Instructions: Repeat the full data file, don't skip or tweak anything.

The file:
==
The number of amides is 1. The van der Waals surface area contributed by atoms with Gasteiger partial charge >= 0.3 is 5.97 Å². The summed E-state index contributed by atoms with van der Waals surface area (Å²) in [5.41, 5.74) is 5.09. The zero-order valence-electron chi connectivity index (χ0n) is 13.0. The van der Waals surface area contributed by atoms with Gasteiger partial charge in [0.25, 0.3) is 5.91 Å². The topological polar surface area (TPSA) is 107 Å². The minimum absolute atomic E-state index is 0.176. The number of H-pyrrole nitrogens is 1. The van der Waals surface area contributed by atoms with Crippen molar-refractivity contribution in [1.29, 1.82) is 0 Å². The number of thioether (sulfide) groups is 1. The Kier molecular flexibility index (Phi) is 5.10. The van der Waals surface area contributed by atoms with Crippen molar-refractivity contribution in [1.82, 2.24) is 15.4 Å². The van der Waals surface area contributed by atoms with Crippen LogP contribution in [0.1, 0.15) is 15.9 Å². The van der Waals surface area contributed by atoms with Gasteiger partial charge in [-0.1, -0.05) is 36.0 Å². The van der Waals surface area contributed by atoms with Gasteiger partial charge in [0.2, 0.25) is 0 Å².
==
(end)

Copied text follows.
The number of amides is 1. The van der Waals surface area contributed by atoms with Gasteiger partial charge >= 0.3 is 5.97 Å². The summed E-state index contributed by atoms with van der Waals surface area (Å²) in [5.41, 5.74) is 5.09. The zero-order valence-electron chi connectivity index (χ0n) is 13.0. The van der Waals surface area contributed by atoms with Gasteiger partial charge in [0.25, 0.3) is 5.91 Å². The topological polar surface area (TPSA) is 107 Å². The minimum absolute atomic E-state index is 0.176. The number of H-pyrrole nitrogens is 1. The van der Waals surface area contributed by atoms with Crippen molar-refractivity contribution in [1.29, 1.82) is 0 Å². The number of thioether (sulfide) groups is 1. The Kier molecular flexibility index (Phi) is 5.10. The van der Waals surface area contributed by atoms with Crippen molar-refractivity contribution in [1.82, 2.24) is 15.4 Å². The van der Waals surface area contributed by atoms with Crippen LogP contribution in [0.1, 0.15) is 15.9 Å². The van der Waals surface area contributed by atoms with Gasteiger partial charge in [-0.1, -0.05) is 36.0 Å². The van der Waals surface area contributed by atoms with Gasteiger partial charge in [0.2, 0.25) is 0 Å².